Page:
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Week 10 March, 2013

Welcome to our second weekly Global University Venturing ezine, with all the past week's news. Do keep checking our website for the latest news. Over the coming week, we will have statistics on the UK's R&D spend, news on Cambridge's latest spin-out fund, and analysis of the UK Government's forthcoming commercialisation report.

To go to the news section in this ezine, please scroll down or follow the link here: #news while the comment section is just below or use this link: #comment.

For more, please go to:

Global Corporate Venturing Symposium, London 21/22 May

250+ corporate venturers networking and sharing best practice, including the launch of the Research To Commercialisation Club (R2C Club) with universities.

Comment: The inspirational Hult Prize by

Gregg Bayes-Brown
News Editor at Global University Venturing

In light of the 2008 financial crisis, criticism has arisen from all angles of how business globally is conducted. Wealth disparity, bankers being “too big to jail”, and corporations’ exploitation of tax loopholes have led to both public anger directed towards corporations, and, as the rise of populist political parties around the world on both the left and right demonstrates, towards capitalism itself.

It would be ludicrous, however, to tar all business with the greed-brush, and the university venturing community is a shining example of how the assumption is completely unfounded. At Global University Venturing, we see ourselves not only reporting on the cusp of innovation, but on businesses that have the potential to positively impact on the lives of billions around the world.

It was this sense of positivity that I was overwhelmingly greeted with when I attended the 2013 Hult Prize Regional Final in London last weekend. Bill Clinton describes the Hult Prize as one of five ideas that will change the world, and it was easy to see why. Teams of university-backed social entrepreneurs convened simultaneously at five separate international locations to share their ideas on not just how to generate a profitable business, but how to use that cash to create viable and sustainable firms that would have a real and meaningful impact on the communities in which they operate.

The London event began with a talk from the CEO of Sunny Money, a company helped by previous Hult Prize winners, which has the mission of replacing kerosene lamps in Africa with solar ones. While a seemingly small difference, the true impact of solar lamps in Africa cannot be understated. Kerosene lamps are not only hazardous to health, even proving fatal, but can cost African families up to 30% of their limited income just so they can see around the house at night. Sunny Money aims to change that by providing lamps that are safe, reusable, and affordable, and now commands one quarter of the African lamp market, thanks to the Hult Prize.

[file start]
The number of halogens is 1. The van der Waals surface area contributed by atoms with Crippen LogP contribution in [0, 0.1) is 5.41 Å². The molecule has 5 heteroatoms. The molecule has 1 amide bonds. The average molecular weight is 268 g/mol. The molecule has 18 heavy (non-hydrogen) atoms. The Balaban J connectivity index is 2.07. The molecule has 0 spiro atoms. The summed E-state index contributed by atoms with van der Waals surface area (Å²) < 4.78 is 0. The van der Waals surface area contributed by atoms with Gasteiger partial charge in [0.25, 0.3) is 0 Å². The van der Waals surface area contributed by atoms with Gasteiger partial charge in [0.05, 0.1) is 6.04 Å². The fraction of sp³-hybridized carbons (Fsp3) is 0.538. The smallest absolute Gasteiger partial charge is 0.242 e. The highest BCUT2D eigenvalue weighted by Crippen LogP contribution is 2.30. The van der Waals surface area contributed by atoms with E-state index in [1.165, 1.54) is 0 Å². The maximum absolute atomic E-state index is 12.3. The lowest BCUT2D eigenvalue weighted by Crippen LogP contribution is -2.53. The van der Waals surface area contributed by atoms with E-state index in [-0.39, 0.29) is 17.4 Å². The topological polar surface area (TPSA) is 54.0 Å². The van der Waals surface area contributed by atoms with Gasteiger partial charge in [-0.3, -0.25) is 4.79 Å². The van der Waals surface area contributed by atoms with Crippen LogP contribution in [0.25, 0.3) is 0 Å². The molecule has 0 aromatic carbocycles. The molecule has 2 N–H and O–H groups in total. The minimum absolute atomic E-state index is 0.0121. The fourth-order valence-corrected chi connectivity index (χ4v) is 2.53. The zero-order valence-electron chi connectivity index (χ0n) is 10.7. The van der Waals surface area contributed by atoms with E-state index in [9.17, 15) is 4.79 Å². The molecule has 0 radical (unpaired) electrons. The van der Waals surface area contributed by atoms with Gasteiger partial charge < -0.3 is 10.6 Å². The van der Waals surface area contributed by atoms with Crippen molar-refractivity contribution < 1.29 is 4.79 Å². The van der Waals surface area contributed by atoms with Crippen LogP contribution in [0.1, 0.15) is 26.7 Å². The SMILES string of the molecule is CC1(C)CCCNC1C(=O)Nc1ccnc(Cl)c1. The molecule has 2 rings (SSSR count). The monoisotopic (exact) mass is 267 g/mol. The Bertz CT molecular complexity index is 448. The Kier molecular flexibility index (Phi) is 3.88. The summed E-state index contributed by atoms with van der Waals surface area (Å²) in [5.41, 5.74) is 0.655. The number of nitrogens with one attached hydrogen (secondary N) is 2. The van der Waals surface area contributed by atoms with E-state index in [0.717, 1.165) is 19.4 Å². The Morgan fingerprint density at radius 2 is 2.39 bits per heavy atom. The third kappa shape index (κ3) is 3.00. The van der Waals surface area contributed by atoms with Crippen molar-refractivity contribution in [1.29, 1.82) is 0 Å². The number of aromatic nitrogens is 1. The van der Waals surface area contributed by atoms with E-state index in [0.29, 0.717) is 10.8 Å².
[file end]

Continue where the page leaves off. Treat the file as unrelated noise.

This year, students were asked to provide solutions to the world food crisis in a bid to win $1m in seed funding for their business idea. Billions go hungry every day, not through lack of abundance, but through poverty. The ideas presented in London were not just simple aid-style handouts, nor were they seeking to exploit. Instead, they were simple, sustainable ideas that not only provided food, but helped generate income for both the proposed startups to create a sustainable business model, and the people who used them; generating more money precisely where it is needed.

In university venturing, you see this across the board. Ideas and technology that enriches, edtech that can educate everyone, biotech that can transform and save; ideas that truly have the potential to change the world becoming a reality.

This is capitalism that works.

It is therefore with great pleasure that I can announce that GUV is stepping up its coverage of this inspirational sector with its inaugural magazine, due out in PDF format later this month.

Comment: Why corporate venturing needs to adapt to survive

SETsquared chairman Simon Bond discusses what barries corporate venturing needs to overcome in 2013 and beyond.

Stanford-backed Alpine finds new CEO

Stanford-backed big data firm Alpine Data Labs appoints Joe Otto as new chief executive officer.

Wisconsin spin-out swallows $1m

Swallow Solutions, a spin-out of the University of Wisconsin, raises $1m in a series A round led by Venture Management.

Innovacom makes a Green investment

Comms firm Green Communications, set up using technology developed at French universities, receives €600k ($780k) from Innovacom.